Epilepsy, neurological deficits and intellectual disabilities were significantly higher among the child-neglect group compared with both the comparison group and the adolescents on ‘criminal code’. This is in line with earlier research findings, which show that chronic disabling conditions increase the chances of being maltreated or neglected as a child (Sobsey 1992, Sullivan & Knutson 2000, Spencer et al. 2005). Sullivan & Knutson (2000) reported that children with any type of disabling condition were more likely to be maltreated or neglected compared with children without disabilities. Sobsey (1992) also reported that children with intellectual disabilities were 4–10 times more likely to be victims of maltreatment and neglect than those without intellectual disabilities. The higher risk of neglect and maltreatment among children with chronic disabling conditions may not be unconnected with their higher dependence and needs for care. The social and economic disadvantage that may increase the risk of having children with disabilities in resource constrained countries like Nigeria in the first place may also increase the stress of parenting. Therefore, the burden of caregiving for children with disabling conditions is likely to be higher when coupled with other social challenges like poverty.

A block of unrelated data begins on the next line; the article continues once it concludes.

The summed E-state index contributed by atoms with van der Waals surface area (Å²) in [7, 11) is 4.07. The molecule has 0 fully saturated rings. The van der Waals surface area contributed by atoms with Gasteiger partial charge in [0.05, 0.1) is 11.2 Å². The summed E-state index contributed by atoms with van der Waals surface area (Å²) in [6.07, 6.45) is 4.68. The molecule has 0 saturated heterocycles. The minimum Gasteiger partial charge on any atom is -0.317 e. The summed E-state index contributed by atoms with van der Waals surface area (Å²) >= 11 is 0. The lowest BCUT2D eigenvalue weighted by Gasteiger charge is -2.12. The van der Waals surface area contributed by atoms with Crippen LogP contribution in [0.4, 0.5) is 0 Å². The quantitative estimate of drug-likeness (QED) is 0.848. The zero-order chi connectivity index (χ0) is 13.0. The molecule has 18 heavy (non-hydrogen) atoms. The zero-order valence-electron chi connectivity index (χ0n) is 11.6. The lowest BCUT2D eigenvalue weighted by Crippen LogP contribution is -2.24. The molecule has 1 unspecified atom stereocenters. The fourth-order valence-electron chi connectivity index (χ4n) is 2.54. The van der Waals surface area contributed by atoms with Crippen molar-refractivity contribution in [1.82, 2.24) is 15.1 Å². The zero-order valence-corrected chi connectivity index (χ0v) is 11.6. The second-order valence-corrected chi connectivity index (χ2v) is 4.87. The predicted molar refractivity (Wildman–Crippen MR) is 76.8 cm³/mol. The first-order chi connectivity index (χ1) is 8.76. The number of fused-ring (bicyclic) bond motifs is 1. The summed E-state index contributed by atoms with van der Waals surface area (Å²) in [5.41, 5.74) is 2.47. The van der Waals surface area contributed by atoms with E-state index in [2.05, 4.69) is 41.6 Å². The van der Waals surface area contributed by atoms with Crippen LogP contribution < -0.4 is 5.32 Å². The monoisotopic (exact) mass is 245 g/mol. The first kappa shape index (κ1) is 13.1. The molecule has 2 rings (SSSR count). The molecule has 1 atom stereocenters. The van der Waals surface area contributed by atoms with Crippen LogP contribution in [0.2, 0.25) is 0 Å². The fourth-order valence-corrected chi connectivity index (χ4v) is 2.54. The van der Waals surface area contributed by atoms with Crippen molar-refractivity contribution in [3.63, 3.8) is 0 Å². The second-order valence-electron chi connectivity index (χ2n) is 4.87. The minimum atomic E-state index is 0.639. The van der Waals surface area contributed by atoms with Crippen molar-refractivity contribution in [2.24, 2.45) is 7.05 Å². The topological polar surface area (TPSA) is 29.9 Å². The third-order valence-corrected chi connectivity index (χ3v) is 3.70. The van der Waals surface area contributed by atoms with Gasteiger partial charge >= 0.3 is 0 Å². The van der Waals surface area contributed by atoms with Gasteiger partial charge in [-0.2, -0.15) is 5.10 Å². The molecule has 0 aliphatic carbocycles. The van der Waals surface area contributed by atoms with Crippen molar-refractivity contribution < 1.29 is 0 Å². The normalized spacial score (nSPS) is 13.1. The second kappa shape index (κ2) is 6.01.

Aside this, one specific factor that can increase the burden of caring for and the risk of maltreatment or neglect of children with chronic neurological disorders in Nigeria include widespread wrong notions about the causation and outcomes of these conditions. Several studies in Nigeria and indeed, other West African countries have documented that a large number of mothers and school teachers attributed the cause of childhood epilepsy, neurological deficits and intellectual disability in children to possession by evil spirits, witchcraft or virulent contagion (Alikor & Essien 2005, Birbeck et al. 2006, Ofovwe & Ofovwe 2007, Frank-Briggs & Alikor 2011). Citing the ‘demonic’ or ‘contagion’ theory of causation of different types of chronic disabling neurological conditions as a rationale, 48% of a sample of teachers in a Nigerian community was of the opinion that children with epilepsy should be withdrawn from school (Alikor & Essien 2005). In another study, about 30% of mothers of children attending a neurological clinic in Nigeria reported that they maintain minimal social contact with their children with epilepsy, and were of the view that affected children would not achieve much in life (Frank-Briggs & Alikor 2011). Similarly, majority of mothers of children with chronic neurological deficits in some Nigerian communities were ashamed and embarrassed to be seen with their affected children in public (Ofovwe & Ofovwe 2007) and thought them as bearers of misfortune and evil powers (Ofovwe & Ofovwe 2007).